Also striking is the late 10th c./early 11th c. slave chain found near Ardakillen crannog in County Roscommon. There was slavery in Ireland before the Vikings, mainly prisoners of war, but the Vikings made it into a thriving industry. They set up slave emporiums in Dublin, tapping into a vast trade network that meant an Irish war captive could end up anywhere from Scandinavia to north Africa.

Daily Life in Viking Ireland looks at the two best preserved Viking settlements: Dublin and Waterford. Because the environment is water-logged, the most exceptional organic remains have been found, like bedding that is still green after 1,000 years. Through a scale model drawn from a Dublin excavation, you see the dawn of the European town design, the six different types of houses, the layout of streets and defenses. Artifacts show the daily life in these towns. Pieces of of walrus bone and tusks were worked there, and there was a huge amber trade. More than 3,000 pieces of Baltic amber from the Viking era have been found in Dublin, the second greatest amount of amber found in Europe.

It’s not just about Vikings and the Irish. There’s an amazing leather scabbard at the 4:13 mark that was made by an English man. We know this because he so generously engraved his name on it: Edric me fecit (Edric made me). Around 4:50 you get an awesome tour of tools — his own and ones for other trades — made by a Dublin blacksmith, including the earliest datable spurs and stirrups in Ireland.

Last but not least is the Legacy of the Vikings in Ireland. By the 10th century, the Viking settlers had intermarried with the Irish and the hybrid Hiberno-Norse brought together Viking and Christian design elements. The Crozier of Clonmacnoise looks like a stylized Viking horse head. The Shrine of the Cathach, a decorated gold box meant to hold a 6th century Irish psalter thought to have been written by Saint Columba himself, is inscribed with the name of its maker: Sitric Mac Maghe (no idea if I’m spelling that correctly), a Scandinavian first name and an Irish family name.

Then there’s the jaw-dropping beauty of the Cross of Cong, a processional cross from the 12th century that was created to hold a fragment of the True Cross. It’s an outstanding example of the late Viking Urnes art style which features stylized animals in combat with snakes symbolizing the battle of good against evil.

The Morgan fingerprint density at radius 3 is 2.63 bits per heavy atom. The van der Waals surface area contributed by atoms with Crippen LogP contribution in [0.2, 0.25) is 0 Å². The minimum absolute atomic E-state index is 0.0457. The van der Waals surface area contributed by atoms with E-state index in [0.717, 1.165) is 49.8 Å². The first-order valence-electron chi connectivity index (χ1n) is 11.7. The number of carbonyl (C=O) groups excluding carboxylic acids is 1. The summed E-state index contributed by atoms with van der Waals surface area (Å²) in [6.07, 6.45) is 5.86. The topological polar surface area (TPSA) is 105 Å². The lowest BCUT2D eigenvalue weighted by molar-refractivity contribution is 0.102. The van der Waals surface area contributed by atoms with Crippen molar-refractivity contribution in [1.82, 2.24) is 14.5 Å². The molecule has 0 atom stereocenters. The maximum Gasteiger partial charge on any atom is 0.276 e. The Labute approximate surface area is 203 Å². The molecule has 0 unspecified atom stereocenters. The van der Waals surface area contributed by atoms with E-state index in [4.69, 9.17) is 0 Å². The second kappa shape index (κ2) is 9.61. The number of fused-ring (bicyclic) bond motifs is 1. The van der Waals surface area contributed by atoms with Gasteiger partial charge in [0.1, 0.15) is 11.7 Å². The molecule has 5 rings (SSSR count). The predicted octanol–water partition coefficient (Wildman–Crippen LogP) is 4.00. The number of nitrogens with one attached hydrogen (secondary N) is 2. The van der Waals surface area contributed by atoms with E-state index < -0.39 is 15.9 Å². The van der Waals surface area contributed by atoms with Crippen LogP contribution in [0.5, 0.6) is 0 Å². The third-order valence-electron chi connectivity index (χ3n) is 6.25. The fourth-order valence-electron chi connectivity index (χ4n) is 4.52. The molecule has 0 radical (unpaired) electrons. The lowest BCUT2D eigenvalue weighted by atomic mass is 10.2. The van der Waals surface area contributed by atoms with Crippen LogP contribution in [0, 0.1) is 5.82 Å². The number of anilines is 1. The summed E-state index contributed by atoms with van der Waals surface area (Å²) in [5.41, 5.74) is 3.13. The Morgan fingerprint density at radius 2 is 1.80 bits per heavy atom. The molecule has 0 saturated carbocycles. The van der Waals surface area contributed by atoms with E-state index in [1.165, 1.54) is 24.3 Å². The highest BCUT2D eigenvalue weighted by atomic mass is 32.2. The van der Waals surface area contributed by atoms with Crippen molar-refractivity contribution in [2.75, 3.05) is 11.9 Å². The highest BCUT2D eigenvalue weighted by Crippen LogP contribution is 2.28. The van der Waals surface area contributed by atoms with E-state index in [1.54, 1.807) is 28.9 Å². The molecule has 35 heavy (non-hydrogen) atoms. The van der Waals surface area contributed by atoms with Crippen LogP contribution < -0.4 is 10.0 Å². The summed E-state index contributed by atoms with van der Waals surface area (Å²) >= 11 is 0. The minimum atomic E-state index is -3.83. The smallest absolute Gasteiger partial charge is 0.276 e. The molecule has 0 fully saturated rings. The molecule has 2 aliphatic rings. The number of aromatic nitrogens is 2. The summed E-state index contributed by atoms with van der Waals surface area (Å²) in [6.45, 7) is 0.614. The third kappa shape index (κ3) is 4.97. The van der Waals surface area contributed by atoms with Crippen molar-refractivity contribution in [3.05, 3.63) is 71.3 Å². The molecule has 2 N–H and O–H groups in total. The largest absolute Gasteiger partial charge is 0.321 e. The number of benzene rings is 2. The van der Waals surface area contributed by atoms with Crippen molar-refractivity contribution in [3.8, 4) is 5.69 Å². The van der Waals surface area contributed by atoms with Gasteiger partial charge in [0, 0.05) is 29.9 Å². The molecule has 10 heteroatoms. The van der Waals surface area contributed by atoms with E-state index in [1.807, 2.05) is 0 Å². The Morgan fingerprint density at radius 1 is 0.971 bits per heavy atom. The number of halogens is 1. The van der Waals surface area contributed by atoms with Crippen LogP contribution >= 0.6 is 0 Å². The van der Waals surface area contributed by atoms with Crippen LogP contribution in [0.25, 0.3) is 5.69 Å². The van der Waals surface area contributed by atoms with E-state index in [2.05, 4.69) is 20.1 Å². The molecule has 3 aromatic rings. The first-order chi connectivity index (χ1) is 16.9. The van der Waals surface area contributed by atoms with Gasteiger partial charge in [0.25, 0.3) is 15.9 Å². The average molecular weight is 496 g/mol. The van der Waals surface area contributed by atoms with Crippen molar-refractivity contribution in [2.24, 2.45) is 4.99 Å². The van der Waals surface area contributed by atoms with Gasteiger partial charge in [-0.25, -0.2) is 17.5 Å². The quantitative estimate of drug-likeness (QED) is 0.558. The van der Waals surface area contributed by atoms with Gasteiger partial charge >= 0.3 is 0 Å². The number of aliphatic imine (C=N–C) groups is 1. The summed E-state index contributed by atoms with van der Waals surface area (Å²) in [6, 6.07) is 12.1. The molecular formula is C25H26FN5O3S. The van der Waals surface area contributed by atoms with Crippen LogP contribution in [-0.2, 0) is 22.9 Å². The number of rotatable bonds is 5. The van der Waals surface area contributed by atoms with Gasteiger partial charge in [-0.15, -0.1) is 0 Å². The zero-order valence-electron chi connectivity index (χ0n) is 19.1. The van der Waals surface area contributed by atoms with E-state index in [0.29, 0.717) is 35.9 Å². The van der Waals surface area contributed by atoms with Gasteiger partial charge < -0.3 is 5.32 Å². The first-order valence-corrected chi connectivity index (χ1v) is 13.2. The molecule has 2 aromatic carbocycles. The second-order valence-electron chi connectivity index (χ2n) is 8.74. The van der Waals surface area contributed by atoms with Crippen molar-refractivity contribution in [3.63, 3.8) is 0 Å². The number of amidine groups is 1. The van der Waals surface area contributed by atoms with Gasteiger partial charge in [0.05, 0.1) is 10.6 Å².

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New York Public Library puts 20,000 maps online

Thursday, April 3rd, 2014

The New York Public Library, in addition to having a glorious Beaux Arts main building, has a vast collection of historic images. More than 800,000 images are available for perusal in its Digital Collections, an invaluable resource on the history of New York. I would have made much use of it in this blog but high resolution images are only available for a fee of at least $50 apiece which is rather pricey for works out of copyright.

This has bummed me out for years, so when I read that the NYPL was releasing more than 20,000 digitized maps, I assumed that we’d only be to view these cartographical works in versions too small to appreciate the details, which is bad enough with pictures of people or buildings but is infinitely worse with maps. Something something ass u me, because the entire collection can be viewed in exquisitely high resolution on the website and can even be downloaded! All you have to do is create an account free of charge on the NYPL’s Map Warper site and once that’s done, you see an Export tab on each map entry from which you can download the high resolution file.

Fair warning: the Map Warper takes ages to load, or at least it has for me at various times over several days. Everything I’ve accessed has eventually loaded without errors, but it took minutes. I suggest opening it in a new tab to wait out the load time. Once you have your account, be prepared to wait again for the maps to load. From the comments on the NYPL’s blog entry announcing the release, it appears to be your basic birthing pains and they have top men on it. Top. Men.

In any case, gems like these are worth the wait.

We’ve been scanning maps for about 15 years, both as part of the NYPL’s general work but mostly through grant funded projects like the 2001 National Endowment for the Humanities (NEH) funded American Shores: Maps of the MidAtlantic to 1850, the 2004 Institute of Museum and Library Services (IMLS) funded Building a Globally Distributed Historical Sheet Map Set and the 2010 NEH funded New York City Historical GIS.